The international Court of Justice had ruled that Japan had misrepresented the hunting in Japan’s Southern Ocean expedition as a scientific research activity while it was actually a commercial one. Four ships departed from the fishing town of Ayukawa in the northeast, marking this season’s start to a coastal whaling programme not covered by the International Court of Justice’s landmark ruling.
In the last several weeks, Japanese politicians have criticized the ruling and the international public opinion as cultural imperialism by the West. There is also local pressure from inside Japan in favor of annual hunting, expressing fears that the court’s decision could ultimately ruin many peoples’ livelihoods in Japan. A recent poll also shows that 60 percent of Japanese people support the country’s whaling program, but only 14 percent eat whale meat.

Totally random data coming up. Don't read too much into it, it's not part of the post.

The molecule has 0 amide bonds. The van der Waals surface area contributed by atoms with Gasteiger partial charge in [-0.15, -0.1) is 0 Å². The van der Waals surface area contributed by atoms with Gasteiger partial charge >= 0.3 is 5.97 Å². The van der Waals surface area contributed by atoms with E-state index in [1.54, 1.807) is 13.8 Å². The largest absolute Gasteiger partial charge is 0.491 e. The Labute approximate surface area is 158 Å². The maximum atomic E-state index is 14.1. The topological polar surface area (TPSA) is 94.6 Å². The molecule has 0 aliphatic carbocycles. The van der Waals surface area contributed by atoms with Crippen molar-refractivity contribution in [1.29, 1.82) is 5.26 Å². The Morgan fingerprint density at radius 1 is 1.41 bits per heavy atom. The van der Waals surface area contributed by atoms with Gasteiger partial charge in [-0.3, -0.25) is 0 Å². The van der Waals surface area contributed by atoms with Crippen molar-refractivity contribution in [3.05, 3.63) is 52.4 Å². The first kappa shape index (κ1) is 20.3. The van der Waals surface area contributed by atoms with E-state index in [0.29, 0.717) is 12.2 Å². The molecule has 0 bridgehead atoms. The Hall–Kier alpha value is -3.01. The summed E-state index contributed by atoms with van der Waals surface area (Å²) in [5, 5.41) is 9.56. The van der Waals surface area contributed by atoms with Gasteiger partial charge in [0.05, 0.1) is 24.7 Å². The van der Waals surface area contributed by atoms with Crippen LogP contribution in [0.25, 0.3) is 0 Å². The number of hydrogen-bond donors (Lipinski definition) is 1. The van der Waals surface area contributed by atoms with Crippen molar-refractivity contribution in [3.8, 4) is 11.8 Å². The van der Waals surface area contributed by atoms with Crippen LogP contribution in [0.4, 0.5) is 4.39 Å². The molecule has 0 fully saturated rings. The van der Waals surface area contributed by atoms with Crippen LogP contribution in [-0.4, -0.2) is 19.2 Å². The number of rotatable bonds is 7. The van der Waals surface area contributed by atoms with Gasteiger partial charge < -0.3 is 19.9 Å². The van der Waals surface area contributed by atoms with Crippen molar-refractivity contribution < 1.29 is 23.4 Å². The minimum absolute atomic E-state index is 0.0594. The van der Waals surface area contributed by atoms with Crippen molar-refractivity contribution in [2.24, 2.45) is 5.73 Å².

When Tokyo called off the 2014-15 season for its Antarctic hunt, the country proposed to redesign the controversial whaling mission in order to make it more scientific. Japan has continuously battled for its right to hunt which has put the country face to face with anti-whaling nations like Australia, which brought the case to the international court, arguing that Tokyo’s research was aimed at skirting a ban on commercial whaling. At the same time, Japan has hunted whales under a loophole in a 1986 global moratorium that has allowed it to conduct lethal research on the mammals, but has openly admitted that their meat somehow made it to dinner tables.
Tokyo has always maintained that the whale population was large enough to sustain commercial hunting. In the 19th century, both Japan and the US hunted whales extensively as they were a source of fuel and food.